Another beneficial effect is the mitigation of termite infestation, through the cultivation of termite resistant fodder species. The benefits accrued from these interventions are beyond monetary value and offer a range of incentives which ensure the sustainability of the practices in the longer-term. However, farmers are also looking to the future and requesting further support to improve livestock management, access to market and the processing of livestock products.

These achievements have received appreciation from other farmers, who have been directly and indirectly involved, as well as zonal and woreda officials. The interventions have been commended by local government who recognize that fodder development and soil and water management are priority issues. As a result the Diga IP intervention sites have not only become demonstration sites for farmers and government line offices but also for University students.

During 2013 a series of field days have been organized by the woreda livestock agency and IP members to show-case the interventions to partners. Participants were astonished by the success and praised the IPs contribution. The Woreda Livestock Agency Head said there had been a “remarkable change with little investment” and while addressing the 8th IP meeting the Woreda Administrator added that the interventions were a “surprising outcome”. In addition, the Diga Livestock Resource, Health and Market Agency was prized by East Wollega Zone Administration as the number one office among seventeen districts in working to achieve its annual goal, largely due to the success of the innovation platform.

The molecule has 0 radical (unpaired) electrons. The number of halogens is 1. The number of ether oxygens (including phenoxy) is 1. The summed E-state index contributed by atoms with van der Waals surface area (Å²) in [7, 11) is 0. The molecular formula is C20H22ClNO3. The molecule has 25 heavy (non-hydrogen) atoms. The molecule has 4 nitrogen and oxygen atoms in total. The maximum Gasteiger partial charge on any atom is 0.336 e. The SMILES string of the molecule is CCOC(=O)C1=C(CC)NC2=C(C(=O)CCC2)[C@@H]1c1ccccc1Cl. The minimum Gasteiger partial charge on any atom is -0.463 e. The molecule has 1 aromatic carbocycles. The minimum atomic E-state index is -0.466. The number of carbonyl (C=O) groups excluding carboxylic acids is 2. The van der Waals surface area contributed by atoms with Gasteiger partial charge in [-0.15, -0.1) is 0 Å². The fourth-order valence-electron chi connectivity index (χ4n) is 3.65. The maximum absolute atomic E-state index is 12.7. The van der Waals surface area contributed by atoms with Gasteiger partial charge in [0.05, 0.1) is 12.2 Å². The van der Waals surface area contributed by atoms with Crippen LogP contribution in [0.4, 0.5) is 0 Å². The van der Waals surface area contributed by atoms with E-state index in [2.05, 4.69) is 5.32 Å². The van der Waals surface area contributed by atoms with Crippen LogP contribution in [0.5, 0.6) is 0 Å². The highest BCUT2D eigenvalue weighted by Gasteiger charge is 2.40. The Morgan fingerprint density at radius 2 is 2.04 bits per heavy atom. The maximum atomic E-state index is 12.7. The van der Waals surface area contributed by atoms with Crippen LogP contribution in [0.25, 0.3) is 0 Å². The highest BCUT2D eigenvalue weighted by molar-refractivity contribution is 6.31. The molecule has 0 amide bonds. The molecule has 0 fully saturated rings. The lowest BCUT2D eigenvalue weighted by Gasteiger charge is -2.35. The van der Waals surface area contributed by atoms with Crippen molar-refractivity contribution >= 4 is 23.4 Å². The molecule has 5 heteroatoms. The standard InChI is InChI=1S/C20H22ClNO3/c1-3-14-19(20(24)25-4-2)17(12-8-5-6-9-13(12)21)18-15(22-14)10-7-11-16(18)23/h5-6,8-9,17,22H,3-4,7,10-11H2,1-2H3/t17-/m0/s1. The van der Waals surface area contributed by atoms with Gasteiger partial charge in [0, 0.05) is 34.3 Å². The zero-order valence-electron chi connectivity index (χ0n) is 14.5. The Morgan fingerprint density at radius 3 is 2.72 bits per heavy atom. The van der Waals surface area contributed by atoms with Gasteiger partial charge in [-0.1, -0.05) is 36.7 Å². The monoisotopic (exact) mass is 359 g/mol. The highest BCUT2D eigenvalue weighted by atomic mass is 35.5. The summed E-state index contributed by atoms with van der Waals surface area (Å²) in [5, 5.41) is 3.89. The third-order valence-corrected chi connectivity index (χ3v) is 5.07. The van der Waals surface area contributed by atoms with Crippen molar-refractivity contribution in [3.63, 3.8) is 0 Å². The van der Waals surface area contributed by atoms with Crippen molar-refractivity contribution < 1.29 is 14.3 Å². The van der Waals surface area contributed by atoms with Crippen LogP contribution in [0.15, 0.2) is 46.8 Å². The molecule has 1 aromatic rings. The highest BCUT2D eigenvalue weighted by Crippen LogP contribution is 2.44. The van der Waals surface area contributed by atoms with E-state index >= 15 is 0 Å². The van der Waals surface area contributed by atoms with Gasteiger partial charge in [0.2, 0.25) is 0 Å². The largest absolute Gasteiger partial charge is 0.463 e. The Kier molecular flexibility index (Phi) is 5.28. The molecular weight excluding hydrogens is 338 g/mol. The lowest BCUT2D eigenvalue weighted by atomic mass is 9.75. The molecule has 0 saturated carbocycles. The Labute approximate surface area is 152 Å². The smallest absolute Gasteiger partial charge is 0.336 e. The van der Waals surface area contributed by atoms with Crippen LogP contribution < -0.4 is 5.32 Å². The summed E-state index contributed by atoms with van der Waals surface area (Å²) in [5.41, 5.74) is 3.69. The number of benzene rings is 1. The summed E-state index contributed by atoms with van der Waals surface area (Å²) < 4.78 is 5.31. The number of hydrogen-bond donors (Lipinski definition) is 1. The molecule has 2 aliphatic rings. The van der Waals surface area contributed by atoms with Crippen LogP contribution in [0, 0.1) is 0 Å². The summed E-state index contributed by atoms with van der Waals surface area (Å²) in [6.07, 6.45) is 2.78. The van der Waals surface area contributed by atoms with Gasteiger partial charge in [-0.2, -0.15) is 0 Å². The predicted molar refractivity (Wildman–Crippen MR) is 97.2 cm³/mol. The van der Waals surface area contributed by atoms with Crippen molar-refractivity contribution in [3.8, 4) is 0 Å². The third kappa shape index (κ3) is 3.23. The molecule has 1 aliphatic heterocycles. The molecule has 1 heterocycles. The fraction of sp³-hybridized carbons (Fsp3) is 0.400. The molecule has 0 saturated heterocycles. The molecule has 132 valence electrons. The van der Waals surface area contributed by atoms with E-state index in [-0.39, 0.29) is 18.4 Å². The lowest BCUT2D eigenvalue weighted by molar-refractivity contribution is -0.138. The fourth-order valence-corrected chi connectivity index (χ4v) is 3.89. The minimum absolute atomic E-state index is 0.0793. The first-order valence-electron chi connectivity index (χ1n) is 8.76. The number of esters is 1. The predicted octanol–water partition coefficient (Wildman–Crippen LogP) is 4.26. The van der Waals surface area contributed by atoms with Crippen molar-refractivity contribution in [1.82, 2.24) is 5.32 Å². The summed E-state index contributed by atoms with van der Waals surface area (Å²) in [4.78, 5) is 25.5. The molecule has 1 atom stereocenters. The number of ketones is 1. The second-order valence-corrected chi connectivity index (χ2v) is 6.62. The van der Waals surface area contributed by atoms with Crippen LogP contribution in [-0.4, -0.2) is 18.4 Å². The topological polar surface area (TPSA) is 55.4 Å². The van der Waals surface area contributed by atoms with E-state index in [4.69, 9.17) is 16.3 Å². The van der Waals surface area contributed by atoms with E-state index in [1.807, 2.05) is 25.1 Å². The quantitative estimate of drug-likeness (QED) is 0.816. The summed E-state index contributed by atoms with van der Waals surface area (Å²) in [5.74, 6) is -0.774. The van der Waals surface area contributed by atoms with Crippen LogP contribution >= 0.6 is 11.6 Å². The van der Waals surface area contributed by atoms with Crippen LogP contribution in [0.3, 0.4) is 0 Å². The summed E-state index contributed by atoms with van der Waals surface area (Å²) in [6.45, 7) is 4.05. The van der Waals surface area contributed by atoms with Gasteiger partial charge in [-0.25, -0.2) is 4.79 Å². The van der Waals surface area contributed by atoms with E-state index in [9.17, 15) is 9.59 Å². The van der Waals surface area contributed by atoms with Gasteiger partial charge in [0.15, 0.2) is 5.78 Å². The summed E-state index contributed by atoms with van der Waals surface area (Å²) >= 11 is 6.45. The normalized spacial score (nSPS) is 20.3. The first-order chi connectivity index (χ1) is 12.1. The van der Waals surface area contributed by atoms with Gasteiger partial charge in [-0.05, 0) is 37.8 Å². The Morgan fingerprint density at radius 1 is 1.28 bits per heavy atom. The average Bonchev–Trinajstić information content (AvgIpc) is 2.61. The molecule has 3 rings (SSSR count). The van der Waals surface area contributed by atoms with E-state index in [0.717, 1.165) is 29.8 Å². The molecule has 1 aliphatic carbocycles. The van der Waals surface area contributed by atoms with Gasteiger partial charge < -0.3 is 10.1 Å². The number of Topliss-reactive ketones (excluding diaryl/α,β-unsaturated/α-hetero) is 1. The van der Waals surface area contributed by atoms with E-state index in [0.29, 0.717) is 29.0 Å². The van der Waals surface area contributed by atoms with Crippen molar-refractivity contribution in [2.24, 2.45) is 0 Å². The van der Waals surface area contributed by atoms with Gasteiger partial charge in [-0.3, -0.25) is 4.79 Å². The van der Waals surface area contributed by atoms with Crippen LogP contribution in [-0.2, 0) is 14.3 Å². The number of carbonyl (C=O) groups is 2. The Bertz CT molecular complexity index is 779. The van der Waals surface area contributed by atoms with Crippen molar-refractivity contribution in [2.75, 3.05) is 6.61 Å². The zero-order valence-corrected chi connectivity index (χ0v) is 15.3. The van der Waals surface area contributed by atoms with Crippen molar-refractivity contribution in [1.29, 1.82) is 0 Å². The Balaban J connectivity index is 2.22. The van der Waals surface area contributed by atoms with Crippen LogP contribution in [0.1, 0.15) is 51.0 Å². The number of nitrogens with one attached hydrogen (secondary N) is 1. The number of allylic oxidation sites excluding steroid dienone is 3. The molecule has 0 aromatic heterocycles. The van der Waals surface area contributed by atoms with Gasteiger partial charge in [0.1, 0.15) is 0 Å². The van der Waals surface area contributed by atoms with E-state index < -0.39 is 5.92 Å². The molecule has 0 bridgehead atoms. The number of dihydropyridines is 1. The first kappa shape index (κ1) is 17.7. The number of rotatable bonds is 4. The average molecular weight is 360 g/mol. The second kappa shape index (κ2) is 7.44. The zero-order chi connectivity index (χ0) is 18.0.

In degraded areas in East Africa, termites pose a major threat to agricultural crops, forestry seedlings, rangelands and wooden structures. In the past, several attempts were made to reduce damage caused by termites, including extensive termite mound poisoning campaigns. But as termite species also have beneficial effects in sustaining functionality and provision of ecosystem services, attempts to control termite species should therefore be conducted with care.

Termites are usually symptom of human induced degradation of land and biomass resources. Land rehabilitation is necessary for securing increasingly threatened feed and water resources for livestock.

Cognizant of this finding, a Research Into Use (RIU) project was designed to identify appropriate combinations of technical and institutional options for Integrated Termite Management (ITM) through a process of shared learning and innovation. The project is being implemented in Nakasongola, Uganda, and in Diga, Ethiopia.

In addition to a literature review on the relation between termites and land degradation, the project also envisaged a baseline study to collect relevant information on the problem in the focal sites and potential termite and land management options that can help to rehabilitate land productivity.

This report refers to the study in Ethiopia. The second section gives an overview of the research design and the action sites in Diga, Ethiopia. The third section presents and discusses the major findings of the study and their implications. The last section summarizes the major conclusions of the study and provides recommendation for future action

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Read the technical report No. 9 “Integrated termite management for improved  rainwater management: A synthesis of African experiences